Door to stay open to affordable medicine after TPP, study shows

PwC’s report of its analysis on the impact of selected key sectors on Malaysia’s economy showed that generic drugs will not be restricted in the country due to the similarity of the patent terms filed. ― File pic
PwC’s report of its analysis on the impact of selected key sectors on Malaysia’s economy showed that generic drugs will not be restricted in the country due to the similarity of the patent terms filed. ― File pic

KUALA LUMPUR, Dec 4 — Malaysians will not lose access to cheaper generic drugs if the country enters into the Trans-Pacific Partnership (TPP), according to a cost-benefit analysis conducted by audit giant PricewaterhouseCoopers (PwC).

Released today, PwC’s report of its analysis on the impact of selected key sectors on Malaysia’s economy showed that generic drugs will not be restricted in the country due to the similarity of the patent terms filed.

The report added that the development and production of cheaper drugs will also not be affected as they took longer than the five-year data exclusivity term for biologics.

Biologics are drugs made from biological rather than synthetic sources that have revolutionised the treatment of cancer, HIV/ AIDS, Alzheimer’s disease, cardiovascular diseases and autoimmune disorders, among others.

“In conclusion, the key findings indicate that the TPPA obligations do not pose detrimental risks to the future growth of biopharmaceutical manufacturing industry,” the report stated.

“While the obligations are largely similar to the current practice in Malaysia with regards to small molecule drugs, the TPPA impose additional obligations to biologics i.e. on data exclusivity. However, data exclusivity for biologics does not seem to pose challenges as it will take longer than five years for biosimilars to be developed.”

It concluded that patent term adjustments under the TPP only provided for compensations due to delays in patent approvals and marketing applications, adding that issues won’t be a concern because the National Pharmaceutical Control Bureau has fully completed processing the applications last year.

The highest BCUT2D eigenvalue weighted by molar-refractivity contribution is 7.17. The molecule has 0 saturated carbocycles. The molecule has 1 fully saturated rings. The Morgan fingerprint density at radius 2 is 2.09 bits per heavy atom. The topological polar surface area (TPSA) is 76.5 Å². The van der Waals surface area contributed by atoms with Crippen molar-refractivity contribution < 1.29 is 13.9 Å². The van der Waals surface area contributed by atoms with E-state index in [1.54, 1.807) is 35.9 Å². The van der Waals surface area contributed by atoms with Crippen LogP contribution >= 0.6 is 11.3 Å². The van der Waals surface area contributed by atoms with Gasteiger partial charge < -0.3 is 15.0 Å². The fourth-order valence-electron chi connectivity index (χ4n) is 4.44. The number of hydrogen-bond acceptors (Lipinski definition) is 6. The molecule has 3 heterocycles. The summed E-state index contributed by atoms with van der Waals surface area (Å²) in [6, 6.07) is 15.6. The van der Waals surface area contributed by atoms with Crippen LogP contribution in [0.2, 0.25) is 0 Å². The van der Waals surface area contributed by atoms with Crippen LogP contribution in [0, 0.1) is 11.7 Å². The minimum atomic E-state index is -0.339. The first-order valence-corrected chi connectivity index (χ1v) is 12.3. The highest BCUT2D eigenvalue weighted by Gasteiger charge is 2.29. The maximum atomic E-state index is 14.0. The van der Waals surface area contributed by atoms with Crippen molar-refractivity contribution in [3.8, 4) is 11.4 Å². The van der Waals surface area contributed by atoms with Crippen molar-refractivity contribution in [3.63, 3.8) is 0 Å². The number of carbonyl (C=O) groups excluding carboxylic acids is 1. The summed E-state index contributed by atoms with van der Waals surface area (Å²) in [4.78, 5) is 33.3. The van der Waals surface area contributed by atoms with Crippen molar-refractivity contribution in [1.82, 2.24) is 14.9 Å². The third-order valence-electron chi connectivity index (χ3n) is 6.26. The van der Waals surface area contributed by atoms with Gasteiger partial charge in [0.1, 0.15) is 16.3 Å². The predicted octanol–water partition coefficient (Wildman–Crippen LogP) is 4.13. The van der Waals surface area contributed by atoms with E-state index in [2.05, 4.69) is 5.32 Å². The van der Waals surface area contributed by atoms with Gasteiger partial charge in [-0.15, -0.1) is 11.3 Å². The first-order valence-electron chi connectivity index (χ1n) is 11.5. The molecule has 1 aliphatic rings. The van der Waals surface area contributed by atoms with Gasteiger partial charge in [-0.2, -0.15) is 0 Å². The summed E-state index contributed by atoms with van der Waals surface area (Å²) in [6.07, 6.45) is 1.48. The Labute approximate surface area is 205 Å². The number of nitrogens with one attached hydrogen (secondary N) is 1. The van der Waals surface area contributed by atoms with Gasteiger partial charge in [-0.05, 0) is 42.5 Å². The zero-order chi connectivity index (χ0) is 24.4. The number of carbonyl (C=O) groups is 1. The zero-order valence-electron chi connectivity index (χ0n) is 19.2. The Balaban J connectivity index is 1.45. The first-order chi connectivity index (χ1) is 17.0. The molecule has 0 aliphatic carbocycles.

The study also found that the five-year data exclusivity term on biologics would not affect the production of biosimilars ― the generic drug equivalent for biologics ― because manufacturers have in the past taken between six and 13 years to roll them out.

Malaysia currently does not have any regulation on data exclusivity for biologics, which deals with other drug manufacturers’ right to access vital information on test results on the patented creation.

Malaysia’s public healthcare is currently heavily subsidised, and has resulted in widespread dispensation of generic drugs and biosimilars.

Concern first grew over potential price hikes in medicine and a longer wait for generic drugs after a leak in confidential documents over the TPP pointed towards strict enforcement of Intellectual Properties in member countries.

Negotiations over the TPP, which would create the largest trade bloc on both sides of the Pacific Ocean involving 12 countries, have been shrouded in secrecy for years and its contents only unsealed last month.

Malaysia is among the countries involved with the US, Canada, Japan, Vietnam, Singapore, Brunei, Chile, New Zealand, Australia, Mexico and Peru also on the table.

Parliament is expected to debate the TPP early next year.

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